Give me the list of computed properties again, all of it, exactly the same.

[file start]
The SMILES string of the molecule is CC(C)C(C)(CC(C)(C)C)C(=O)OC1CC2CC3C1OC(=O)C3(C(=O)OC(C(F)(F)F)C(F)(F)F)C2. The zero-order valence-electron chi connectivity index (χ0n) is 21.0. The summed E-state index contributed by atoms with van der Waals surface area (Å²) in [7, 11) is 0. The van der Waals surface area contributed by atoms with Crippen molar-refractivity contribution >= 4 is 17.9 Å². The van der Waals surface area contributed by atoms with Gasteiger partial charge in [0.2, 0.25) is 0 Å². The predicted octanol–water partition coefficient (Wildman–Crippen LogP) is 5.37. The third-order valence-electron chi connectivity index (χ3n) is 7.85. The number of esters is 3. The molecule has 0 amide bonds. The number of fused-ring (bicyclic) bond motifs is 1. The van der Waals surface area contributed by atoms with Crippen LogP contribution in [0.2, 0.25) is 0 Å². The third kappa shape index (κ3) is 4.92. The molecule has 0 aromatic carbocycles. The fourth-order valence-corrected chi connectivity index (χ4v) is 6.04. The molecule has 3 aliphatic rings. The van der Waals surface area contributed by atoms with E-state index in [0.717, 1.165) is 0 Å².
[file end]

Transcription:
The SMILES string of the molecule is CC(C)C(C)(CC(C)(C)C)C(=O)OC1CC2CC3C1OC(=O)C3(C(=O)OC(C(F)(F)F)C(F)(F)F)C2. The zero-order valence-electron chi connectivity index (χ0n) is 21.0. The summed E-state index contributed by atoms with van der Waals surface area (Å²) in [7, 11) is 0. The van der Waals surface area contributed by atoms with Crippen molar-refractivity contribution >= 4 is 17.9 Å². The van der Waals surface area contributed by atoms with Gasteiger partial charge in [0.2, 0.25) is 0 Å². The predicted octanol–water partition coefficient (Wildman–Crippen LogP) is 5.37. The third-order valence-electron chi connectivity index (χ3n) is 7.85. The number of esters is 3. The molecule has 0 amide bonds. The number of fused-ring (bicyclic) bond motifs is 1. The van der Waals surface area contributed by atoms with Crippen LogP contribution in [0.2, 0.25) is 0 Å². The third kappa shape index (κ3) is 4.92. The molecule has 0 aromatic carbocycles. The fourth-order valence-corrected chi connectivity index (χ4v) is 6.04. The molecule has 3 aliphatic rings. The van der Waals surface area contributed by atoms with E-state index in [0.717, 1.165) is 0 Å².